Unusual witness of war II: The Gododdin
This entry was posted on February 26, 2016.
““Ceredig, amiable leader,
A wrestler in the impetuous fight;
His golden shield dazzled the field of battle,
His lances, when darted, were shivered into splinters,
And the stroke of his sword was fierce and penetrating;
Like a hero would he maintain his post”
Aneirin - Y Gododdin XXIX-1-6
edited by J. Williams and W. Rees.
A while ago, I wrote a blog about an unusual war witness: the Book of Kells. This one is a bit more ‘usual’ than the last one, but still special: the Gododdin: a Britonic poem, written by the poet Aneirin.
This poem originates somewhere in the sixth century. The oldest surviving text we have, however, dates from the twelfth century. It relates the story of the battle of Catterick at the end of the sixth century where three hundred soldiers fought as payment to a local lord in return for feasting for a whole year. In the end, they all died except the poem’s author. Besides the epic tale, the poem is special for other reasons as well: it’s the earliest literary mention of the famous King Arthur, and therefore can be taken as evidence that he was already well-known in Dark Ages.
After the Romans formally left Britain in the early fifth century, power fell into the hands of local lords and kings. Britain consisted of several independent small kingdoms and tribes who fought sometimes with, and sometimes against each other. At the same time and for the next few centuries, Britain suffered from invasions by other tribes, such as the Saxons. It was a time of many battles and much uncertainty.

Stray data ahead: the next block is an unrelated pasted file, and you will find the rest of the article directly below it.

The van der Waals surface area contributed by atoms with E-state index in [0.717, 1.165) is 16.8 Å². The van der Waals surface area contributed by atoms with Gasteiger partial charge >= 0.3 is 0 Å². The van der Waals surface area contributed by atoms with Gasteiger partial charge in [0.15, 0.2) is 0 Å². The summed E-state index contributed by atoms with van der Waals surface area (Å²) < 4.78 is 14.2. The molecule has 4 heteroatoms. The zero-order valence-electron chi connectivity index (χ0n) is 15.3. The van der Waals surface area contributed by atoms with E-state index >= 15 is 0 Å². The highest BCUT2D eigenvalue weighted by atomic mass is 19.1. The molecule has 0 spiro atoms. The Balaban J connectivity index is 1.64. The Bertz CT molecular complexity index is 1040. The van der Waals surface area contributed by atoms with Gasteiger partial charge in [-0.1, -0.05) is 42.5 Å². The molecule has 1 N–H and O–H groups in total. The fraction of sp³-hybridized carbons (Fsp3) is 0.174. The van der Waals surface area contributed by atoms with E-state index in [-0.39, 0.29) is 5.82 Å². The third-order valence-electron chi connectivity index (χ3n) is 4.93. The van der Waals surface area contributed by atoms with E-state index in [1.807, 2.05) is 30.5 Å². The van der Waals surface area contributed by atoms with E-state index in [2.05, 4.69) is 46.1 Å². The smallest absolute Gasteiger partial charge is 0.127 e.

Besides a historical and literary source, The Gododdin was the basis for Rosemary Sutcliff’s book The Shining Company which was published in 1990. Sutcliff also wrote books about the Romans, which were read by a young boy who, when he grew up, made both his children fall in love with history. His oldest one eventually became the editor of Medieval Warfare. That’s right, my dad made me fall in love with history, Celtic myths and sagas, and Arthurian tales. I got to know of the Gododdin later though, during my first year of college, but I’ve still not lost interest in it ever since.
Besides being a witness of war, the Gododdin turned out to be much more. The text was inspired by heroes and was about heroism. It also mourns fallen soldiers, which makes it relatable to everyone who’s lost people because of war violence. This is what I find special about history and stories. They start to be one thing, but this changes over time. People find or create new interpretations, which changes how we see them. What the original version was, that’s up to us, historians and people who love history, to find out.